The long influence of the trench journal

The influence of the First World War trench journal carried on into the Second World War, though regimental examples are less well-known. This example was created by an unlikely group – in FWW terms that is – conscientious objectors.


Flowery cover


Noticeable is the continuation of the word ‘conchie’, and apart from the introduction by Fenner Brockway, its contributions are anonymous, though Brockway identifies some contributors. Another similarity is the anti-authoritarian stance, The Flowery being a compilation from a total of 17 individual handmade magazines, one copy per issue, made secretly, each issue/copy being handwritten and bound using the thread issued to conchies in prison for the purpose of sewing mailbags. In this they echo some of the most precious FWW trench journals, those written by hand, just as much as they echo the barely-known ‘conchie trench journals’ of 1914-1919.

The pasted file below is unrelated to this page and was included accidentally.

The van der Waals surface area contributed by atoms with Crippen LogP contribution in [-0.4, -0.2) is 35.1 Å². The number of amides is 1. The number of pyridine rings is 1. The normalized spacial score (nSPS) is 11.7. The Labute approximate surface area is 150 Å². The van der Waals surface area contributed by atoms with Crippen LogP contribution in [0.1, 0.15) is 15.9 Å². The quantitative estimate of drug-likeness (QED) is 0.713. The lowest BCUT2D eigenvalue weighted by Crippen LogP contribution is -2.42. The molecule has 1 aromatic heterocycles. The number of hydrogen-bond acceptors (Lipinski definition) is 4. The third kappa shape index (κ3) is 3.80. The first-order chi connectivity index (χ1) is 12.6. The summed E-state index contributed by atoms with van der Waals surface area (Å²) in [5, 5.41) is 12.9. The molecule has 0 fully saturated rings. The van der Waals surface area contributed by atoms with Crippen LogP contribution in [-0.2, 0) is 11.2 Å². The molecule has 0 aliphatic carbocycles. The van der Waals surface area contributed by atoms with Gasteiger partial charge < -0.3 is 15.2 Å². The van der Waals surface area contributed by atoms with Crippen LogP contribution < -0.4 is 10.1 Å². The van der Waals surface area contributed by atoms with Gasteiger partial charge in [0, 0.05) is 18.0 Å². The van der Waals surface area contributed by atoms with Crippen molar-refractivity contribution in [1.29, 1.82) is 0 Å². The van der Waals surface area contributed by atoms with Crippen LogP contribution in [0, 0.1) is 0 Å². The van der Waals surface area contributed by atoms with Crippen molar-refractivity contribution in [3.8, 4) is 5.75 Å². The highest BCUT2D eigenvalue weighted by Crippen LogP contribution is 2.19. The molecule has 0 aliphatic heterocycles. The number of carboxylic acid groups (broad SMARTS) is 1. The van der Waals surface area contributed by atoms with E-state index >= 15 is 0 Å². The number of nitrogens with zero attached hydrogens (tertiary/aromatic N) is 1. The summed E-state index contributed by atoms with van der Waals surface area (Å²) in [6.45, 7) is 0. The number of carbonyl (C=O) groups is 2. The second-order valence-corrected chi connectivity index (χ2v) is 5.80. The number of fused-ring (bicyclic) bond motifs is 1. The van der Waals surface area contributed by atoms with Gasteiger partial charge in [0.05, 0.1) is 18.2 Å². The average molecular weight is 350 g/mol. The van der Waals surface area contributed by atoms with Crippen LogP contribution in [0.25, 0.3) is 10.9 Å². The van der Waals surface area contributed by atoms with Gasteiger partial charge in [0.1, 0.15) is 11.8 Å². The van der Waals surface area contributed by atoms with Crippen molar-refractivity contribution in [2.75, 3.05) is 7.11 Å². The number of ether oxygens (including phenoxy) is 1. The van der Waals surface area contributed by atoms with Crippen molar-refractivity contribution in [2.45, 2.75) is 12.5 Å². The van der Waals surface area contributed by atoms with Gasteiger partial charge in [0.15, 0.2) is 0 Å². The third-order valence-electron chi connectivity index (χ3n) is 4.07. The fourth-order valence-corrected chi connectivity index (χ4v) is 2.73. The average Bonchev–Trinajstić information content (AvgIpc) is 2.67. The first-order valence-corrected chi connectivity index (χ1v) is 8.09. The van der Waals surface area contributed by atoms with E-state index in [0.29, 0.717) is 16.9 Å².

Brockway describes the making process, the writers and artists preparing their handwritten and hand-drawn copy out of sight, the sheets then being bound either in cells or inside a mailbag as it was supposed to be being worked on. It was as secretive as the comparable processes had been in the First World War.





Other similarities are the wordplay of the title, explained by Brockway; and the alphabet, familiar to all who have looked at trench journals for 1914-18.


Flowery alphabet


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